The roll-out of the app in Wales coincides with a national campaign around how people in Wales can best support the NHS Wales Test, Trace, Protect programme, including only getting a test if they are showing symptoms; self-isolating when required; and working with local contact tracers if they are contacted.
Wales’ contact tracing system – which is a publicly-run service and locally delivered – is working well and has seen a very high contract and trace rate. Latest stats show 94% of cases are being successfully contacted.
The app works by logging the amount of time you spend near other app users, and the distance between you, so it can alert you if someone you have been close to later tests positive for COVID-19 – even if you don’t know each other.
The app will advise you to self-isolate if you have been in close contact with a confirmed case. It will also enable you to check symptoms, book a test if needed and get your test results.
Wales’ Health Minister Vaughan Gething said:
“The launch of the NHS COVID-19 app is an important part of Wales’ coronavirus response, supporting the NHS Wales Test, Trace, Protect programme. The more people who download and use this app, the more it will help us to prevent the spread of COVID-19.
“We have worked closely with the app development team to ensure it works seamlessly across Wales and England, providing people with the right advice based on where they live. In Wales, the app will complement our existing contact tracing and testing services and will further support our co-ordinated response to COVID-19 at both a local and national level.
“I strongly encourage everyone in Wales to download and use the app to keep Wales safe.”
The app has been designed with user privacy in mind, so it tracks the virus, not people and uses the latest in data security technology to protect privacy. The system generates a random ID for an individual’s device, which can be exchanged between devices via Bluetooth. These unique random IDs regenerate frequently to add an extra layer of security and preserve anonymity.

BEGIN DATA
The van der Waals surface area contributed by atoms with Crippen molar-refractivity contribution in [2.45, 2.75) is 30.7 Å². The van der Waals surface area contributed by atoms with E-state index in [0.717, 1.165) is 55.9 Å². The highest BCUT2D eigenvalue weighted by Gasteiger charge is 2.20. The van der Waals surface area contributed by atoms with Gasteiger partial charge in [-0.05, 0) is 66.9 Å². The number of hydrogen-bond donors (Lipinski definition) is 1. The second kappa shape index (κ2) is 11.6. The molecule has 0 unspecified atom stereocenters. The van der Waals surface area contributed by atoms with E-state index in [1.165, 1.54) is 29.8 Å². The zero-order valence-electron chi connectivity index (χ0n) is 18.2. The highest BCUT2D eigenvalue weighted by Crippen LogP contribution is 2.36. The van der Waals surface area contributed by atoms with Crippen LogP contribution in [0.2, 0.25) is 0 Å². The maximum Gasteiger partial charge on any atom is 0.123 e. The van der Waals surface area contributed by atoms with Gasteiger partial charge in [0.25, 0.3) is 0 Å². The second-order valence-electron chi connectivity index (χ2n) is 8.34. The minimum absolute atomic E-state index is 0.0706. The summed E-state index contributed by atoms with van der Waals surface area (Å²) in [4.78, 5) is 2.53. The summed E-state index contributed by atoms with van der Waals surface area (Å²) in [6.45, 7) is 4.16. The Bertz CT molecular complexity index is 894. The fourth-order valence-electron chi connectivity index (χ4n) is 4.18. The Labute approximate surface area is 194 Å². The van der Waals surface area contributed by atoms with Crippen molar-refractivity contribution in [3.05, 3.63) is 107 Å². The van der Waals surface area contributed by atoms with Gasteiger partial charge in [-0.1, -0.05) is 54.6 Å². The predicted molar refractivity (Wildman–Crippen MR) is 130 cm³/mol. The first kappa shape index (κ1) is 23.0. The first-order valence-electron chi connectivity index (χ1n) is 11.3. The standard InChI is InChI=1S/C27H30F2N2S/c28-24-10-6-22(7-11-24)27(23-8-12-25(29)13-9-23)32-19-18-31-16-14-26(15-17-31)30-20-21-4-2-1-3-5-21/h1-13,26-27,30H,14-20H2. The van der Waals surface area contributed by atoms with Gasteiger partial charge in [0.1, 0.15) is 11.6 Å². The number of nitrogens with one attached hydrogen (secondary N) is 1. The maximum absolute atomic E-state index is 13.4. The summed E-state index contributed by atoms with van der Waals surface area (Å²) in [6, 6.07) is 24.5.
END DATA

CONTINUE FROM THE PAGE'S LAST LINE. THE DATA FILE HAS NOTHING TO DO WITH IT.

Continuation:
The app does not hold personal information such as your name, address or date of birth, and only requires the first half of your postcode to ensure local outbreaks can be managed.
Today the UK’s major mobile network operators, including Vodafone, Three, EE and O2, Sky and Virgin, have confirmed that all in-app activity will not come out of customers’ data allowance.
In a joint statement Apple and Google said:
“We built the exposure notifications system to enable public health authorities in their efforts to develop apps to help reduce the spread of the virus while ensuring people can trust in the privacy-preserving design. We are committed to supporting the government’s effort to launch an app based on this technology.”
Whilst the app will be a major support for the contact tracing system, Welsh residents are being reminded to continue to keep Wales safe and prevent the spread of COVID-19 by:
• Always keeping a distance
• Washing hands regularly
• Working from home wherever possible
• Following local restrictions
• Following the rules about meeting people
• Staying at home if you or anyone in your extended household has symptoms.